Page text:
BREEDING ALPACAS: THE NEXT 10 YEARS
The Alpaca has established a strong and vibrant permanent presence in the UK over the past twenty years. It is currently undergoing the same journey in all the countries of Europe.
People's enthusiasm for all things alpaca has not diminished since it first arrived on our shores all those years ago and currently all the European countries are following suit as they grow their National Herds. There is no doubt that in the coming years the marketplace for these magnificent animals will stretch all the way to the borders of Russia and possibly beyond. There have been a couple of thousand alpacas imported into China in recent years and they seem to be heavily investing in the future of this livestock on a scale that has to be taken seriously.
There are only 2.5 million alpacas in South America on average and some years they can lose 250,000 due to their adverse weather conditions. Unless the South American alpaca breeders change their whole political structure and infrastucture in a dramatic way one cannot foresee that there will ever be able to support more than 3,000,000 alpacas in South America, maximum, at any one time. There are now probably around 550,000 alpacas outside of South America and that number is growing exponentially every year. The selective breeding being practiced is moving the standard and quality of the alpaca ahead in leaps and bounds.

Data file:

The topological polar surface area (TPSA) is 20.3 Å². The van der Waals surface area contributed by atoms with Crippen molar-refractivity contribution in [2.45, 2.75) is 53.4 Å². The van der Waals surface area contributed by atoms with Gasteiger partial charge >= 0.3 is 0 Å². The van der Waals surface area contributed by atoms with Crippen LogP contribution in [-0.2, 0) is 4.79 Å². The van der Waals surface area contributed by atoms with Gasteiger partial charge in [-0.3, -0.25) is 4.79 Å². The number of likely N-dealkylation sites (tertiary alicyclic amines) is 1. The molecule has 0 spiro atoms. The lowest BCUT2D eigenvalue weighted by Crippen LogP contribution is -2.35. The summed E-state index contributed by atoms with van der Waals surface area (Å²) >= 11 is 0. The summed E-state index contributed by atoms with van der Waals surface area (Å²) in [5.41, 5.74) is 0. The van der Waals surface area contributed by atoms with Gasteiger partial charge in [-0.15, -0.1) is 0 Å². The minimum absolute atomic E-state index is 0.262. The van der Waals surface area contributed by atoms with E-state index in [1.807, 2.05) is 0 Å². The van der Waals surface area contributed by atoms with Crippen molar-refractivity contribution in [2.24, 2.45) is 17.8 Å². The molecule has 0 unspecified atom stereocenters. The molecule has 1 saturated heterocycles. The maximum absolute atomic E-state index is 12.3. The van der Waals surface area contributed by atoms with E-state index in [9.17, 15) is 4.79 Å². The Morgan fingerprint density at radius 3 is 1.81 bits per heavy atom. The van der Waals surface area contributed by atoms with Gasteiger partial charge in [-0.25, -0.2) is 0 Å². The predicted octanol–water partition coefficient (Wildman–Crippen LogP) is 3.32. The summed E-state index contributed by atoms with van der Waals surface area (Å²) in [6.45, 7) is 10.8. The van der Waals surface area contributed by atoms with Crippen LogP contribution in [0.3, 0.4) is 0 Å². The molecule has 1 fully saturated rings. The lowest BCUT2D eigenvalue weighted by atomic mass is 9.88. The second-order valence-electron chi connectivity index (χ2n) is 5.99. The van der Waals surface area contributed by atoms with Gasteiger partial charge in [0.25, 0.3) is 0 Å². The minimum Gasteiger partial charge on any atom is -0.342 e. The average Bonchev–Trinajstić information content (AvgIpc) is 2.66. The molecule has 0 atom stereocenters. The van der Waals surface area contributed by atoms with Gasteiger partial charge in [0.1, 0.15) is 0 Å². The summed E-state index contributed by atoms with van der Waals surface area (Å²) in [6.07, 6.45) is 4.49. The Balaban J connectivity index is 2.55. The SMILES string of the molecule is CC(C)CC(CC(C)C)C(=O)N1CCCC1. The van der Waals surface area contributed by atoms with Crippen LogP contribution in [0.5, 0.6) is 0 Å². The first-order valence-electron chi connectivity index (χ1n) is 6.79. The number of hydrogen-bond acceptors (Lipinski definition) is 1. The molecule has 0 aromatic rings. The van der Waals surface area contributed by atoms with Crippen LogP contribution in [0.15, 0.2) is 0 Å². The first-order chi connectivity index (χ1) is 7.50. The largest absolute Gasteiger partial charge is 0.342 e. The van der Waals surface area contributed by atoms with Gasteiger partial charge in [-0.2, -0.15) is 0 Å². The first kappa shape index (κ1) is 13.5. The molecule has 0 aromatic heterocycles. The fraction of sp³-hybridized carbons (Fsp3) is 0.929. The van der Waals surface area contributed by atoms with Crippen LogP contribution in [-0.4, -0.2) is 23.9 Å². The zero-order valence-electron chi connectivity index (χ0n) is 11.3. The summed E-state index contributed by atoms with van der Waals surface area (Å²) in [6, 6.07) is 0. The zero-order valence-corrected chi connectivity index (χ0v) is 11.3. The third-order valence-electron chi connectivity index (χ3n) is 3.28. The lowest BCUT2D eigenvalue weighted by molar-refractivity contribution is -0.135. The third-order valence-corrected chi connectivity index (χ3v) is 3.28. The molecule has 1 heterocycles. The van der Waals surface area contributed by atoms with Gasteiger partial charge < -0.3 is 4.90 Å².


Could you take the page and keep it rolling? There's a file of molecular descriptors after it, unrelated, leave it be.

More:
Alongside the worldwide expansion of the alpaca there are many breeders like ourselves developing products, creating brands and marketing the benefits of alpaca throughout the major population centres of the world. Collectively the new alpaca breeders in the 'Old World' are creating a demand for alpaca fibre that currently cannot be satisfied at the top level with luxury alpaca fibre.
Alpaca fibre is being included in all sorts of wool products to add an additional level of softness. The coarse alpaca which once used to be burnt or take up permanent residence in the shed is being snapped up by carpet manufacturers to enhance the softness of their products. The 'rubbish' which traditionally was burnt after shearing now returns a value (albeit under £1 per kg) as it is cleaned and used by various manufacturers for stuffing pillows and duvets.
Undoubtedly there is a growing demand for luxury alpaca fibre and hence elite and quality alpacas. The next 10-20 years will see the UK alpaca herds shape themselves around the commercial outlets for their fibre. There will be herds that specialise in the production of superfine alpaca; herds that specialise in quality commercial grade alpaca. In addition we will certainly see the development of commercial fibre herds producing good quality and medium quality alpaca. Alongside this we will also see a developing meat market for these animals as a way of making a return on the alpacas who for whatever reason do not make the grade or have reached the end of their productive lives. The only way of avoiding this will be to ensure that all alpacas bred are quality alpacas produncing sustainable quality fleece that has a viable use right to the end of its days.
At TOFT our aim has been and remains to be the pursuit of excellence and longevity to grow a sustainable herd that is productive from year 1 until death. However, like everything alpaca, it is a journey into a unknown future that was once defined by its past. Until someone learns how to interpret those knotted strings remaining in Peru (Quipu) we can only guess at what the past achieved and what the future holds.